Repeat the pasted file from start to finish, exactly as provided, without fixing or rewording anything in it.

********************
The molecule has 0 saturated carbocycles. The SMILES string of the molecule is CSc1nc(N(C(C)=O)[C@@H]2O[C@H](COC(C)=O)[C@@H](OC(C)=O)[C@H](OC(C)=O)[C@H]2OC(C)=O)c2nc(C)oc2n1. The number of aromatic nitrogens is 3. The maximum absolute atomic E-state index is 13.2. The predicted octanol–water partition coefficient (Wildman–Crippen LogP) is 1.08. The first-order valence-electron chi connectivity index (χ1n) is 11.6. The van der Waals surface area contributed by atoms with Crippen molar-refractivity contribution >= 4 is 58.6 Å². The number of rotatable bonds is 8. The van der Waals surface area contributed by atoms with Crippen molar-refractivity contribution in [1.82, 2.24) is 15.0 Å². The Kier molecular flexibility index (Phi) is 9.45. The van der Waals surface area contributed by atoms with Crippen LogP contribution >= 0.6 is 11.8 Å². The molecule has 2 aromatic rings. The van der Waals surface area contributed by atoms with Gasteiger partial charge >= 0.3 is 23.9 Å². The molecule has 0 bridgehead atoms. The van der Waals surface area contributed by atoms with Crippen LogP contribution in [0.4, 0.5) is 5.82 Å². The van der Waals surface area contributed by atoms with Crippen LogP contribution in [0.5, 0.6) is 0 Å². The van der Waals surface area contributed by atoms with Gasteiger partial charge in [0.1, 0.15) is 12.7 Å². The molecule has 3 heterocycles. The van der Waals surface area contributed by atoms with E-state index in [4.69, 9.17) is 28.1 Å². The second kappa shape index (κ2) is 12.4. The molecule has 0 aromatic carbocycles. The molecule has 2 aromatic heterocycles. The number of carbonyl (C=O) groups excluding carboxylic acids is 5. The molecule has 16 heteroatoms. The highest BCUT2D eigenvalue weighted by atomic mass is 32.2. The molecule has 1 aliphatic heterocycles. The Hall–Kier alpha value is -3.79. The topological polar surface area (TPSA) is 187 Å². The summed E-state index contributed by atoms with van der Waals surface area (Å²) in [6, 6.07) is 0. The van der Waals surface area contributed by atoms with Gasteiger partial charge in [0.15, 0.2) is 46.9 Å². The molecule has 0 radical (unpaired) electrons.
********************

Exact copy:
The molecule has 0 saturated carbocycles. The SMILES string of the molecule is CSc1nc(N(C(C)=O)[C@@H]2O[C@H](COC(C)=O)[C@@H](OC(C)=O)[C@H](OC(C)=O)[C@H]2OC(C)=O)c2nc(C)oc2n1. The number of aromatic nitrogens is 3. The maximum absolute atomic E-state index is 13.2. The predicted octanol–water partition coefficient (Wildman–Crippen LogP) is 1.08. The first-order valence-electron chi connectivity index (χ1n) is 11.6. The van der Waals surface area contributed by atoms with Crippen molar-refractivity contribution >= 4 is 58.6 Å². The number of rotatable bonds is 8. The van der Waals surface area contributed by atoms with Crippen molar-refractivity contribution in [1.82, 2.24) is 15.0 Å². The Kier molecular flexibility index (Phi) is 9.45. The van der Waals surface area contributed by atoms with Crippen LogP contribution >= 0.6 is 11.8 Å². The molecule has 2 aromatic rings. The van der Waals surface area contributed by atoms with Gasteiger partial charge >= 0.3 is 23.9 Å². The molecule has 0 bridgehead atoms. The van der Waals surface area contributed by atoms with Crippen LogP contribution in [0.4, 0.5) is 5.82 Å². The van der Waals surface area contributed by atoms with Crippen LogP contribution in [0.5, 0.6) is 0 Å². The van der Waals surface area contributed by atoms with Gasteiger partial charge in [0.1, 0.15) is 12.7 Å². The molecule has 3 heterocycles. The van der Waals surface area contributed by atoms with E-state index in [4.69, 9.17) is 28.1 Å². The second kappa shape index (κ2) is 12.4. The molecule has 0 aromatic carbocycles. The molecule has 2 aromatic heterocycles. The number of carbonyl (C=O) groups excluding carboxylic acids is 5. The molecule has 16 heteroatoms. The highest BCUT2D eigenvalue weighted by atomic mass is 32.2. The molecule has 1 aliphatic heterocycles. The Hall–Kier alpha value is -3.79. The topological polar surface area (TPSA) is 187 Å². The summed E-state index contributed by atoms with van der Waals surface area (Å²) in [6, 6.07) is 0. The van der Waals surface area contributed by atoms with Gasteiger partial charge in [0.15, 0.2) is 46.9 Å². The molecule has 0 radical (unpaired) electrons.